On March 5, Texas Tech announced the suspension of men’s basketball head coach Mark Adams for referencing a slavery-themed Bible verse during a conversation with a player. According to the university, Adams, 66, made “an inappropriate, unacceptable, and racially insensitive comment last week” while “encouraging the student-athlete to be more receptive to coaching.” While doing so, the coach “referenced Bible verses about workers, teachers, parents, and slaves serving their masters.”
Initially, Adams received a written reprimand. But Kirby Hocutt, the school’s athletic director, then suspended the coach to conduct a “more thorough inquiry of Adams’ interactions with players and staff.” An interim coach was named for this week’s Big 12 tournament. According to ESPN, “Adams was already under pressure…because of Texas Tech’s disappointing season.”
Mark Adams: ‘I Was Quoting the Scripture’
Although Texas Tech says Mark Adams “immediately addressed this with the team and apologized,” the coach tells a reporter he didn’t apologize but rather tried to “explain the situation.” In an interview with Stadium’s Jeff Goodman, Adams says, “I was quoting the Scripture. It was a private conversation about coaching and when you have a job, and being coachable.”
The coach adds, “I said that in the Bible that Jesus talks about how we all have bosses, and we all are servants. I was quoting the Bible about that.” Adams denies making racist comments, emphasizing there’s “always a master and a servant.” It’s unclear which Bible passage the coach referenced.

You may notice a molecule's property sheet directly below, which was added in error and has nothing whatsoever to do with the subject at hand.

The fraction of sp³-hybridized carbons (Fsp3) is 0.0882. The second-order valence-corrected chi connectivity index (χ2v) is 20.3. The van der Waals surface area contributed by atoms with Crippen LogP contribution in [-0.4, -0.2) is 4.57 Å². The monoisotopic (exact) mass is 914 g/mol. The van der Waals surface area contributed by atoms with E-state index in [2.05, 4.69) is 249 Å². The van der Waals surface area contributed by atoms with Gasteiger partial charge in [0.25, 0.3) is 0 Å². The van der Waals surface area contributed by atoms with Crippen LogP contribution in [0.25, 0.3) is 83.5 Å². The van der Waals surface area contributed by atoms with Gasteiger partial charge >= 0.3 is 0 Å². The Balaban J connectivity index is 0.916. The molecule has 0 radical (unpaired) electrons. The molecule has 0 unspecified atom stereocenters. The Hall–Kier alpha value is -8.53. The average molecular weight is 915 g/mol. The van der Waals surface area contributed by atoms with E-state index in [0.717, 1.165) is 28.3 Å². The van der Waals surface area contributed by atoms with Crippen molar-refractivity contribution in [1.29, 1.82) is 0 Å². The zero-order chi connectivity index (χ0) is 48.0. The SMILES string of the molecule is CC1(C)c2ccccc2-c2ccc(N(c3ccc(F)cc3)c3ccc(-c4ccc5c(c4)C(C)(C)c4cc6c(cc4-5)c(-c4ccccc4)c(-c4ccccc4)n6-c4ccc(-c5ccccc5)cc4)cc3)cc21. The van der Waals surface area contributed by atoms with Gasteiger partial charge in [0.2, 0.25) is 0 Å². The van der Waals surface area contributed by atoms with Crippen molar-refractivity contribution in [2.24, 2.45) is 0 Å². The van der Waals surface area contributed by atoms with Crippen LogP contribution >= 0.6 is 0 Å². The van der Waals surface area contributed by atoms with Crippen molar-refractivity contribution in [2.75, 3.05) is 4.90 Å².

Some Texas Tech students say they’re surprised by the incident. Senior Fernanda Coello says, “I think we all see Mark Adams as the grandpa of Texas Tech, we love him” and “what was said, I just didn’t expect it.”
Freshman Kole Menendez says the coach probably should have used another approach. “I’m a Christian myself,” he says. “I do love spreading the word of God. But I do think that [Adams] could have used a different verse or a different way to say things [because] times are different, times are sensitive.”
The Bible Isn’t ‘An Inspirational Meme Generator’
Commentators agree that Mark Adams’ word choice was unwise, at the least. “Black players comprise 12 of 13 spots on the Red Raiders’ roster,” writes Brian Hamilton of The Athletic. “What Adams said is repugnant enough, but what it says about what he believes only supercharges the urgency to move on” to another coach. Adams recently signed a contract extension, and Texas Tech would owe him more than $7 million if he’s fired without cause.
Ryan Sanders, an ordained minister and commentary editor for the Dallas Morning News, says the incident “has all the markings of a culture war battleground.” Some people will accuse the university of going woke, he writes, while others will accuse Adams of being tone-deaf.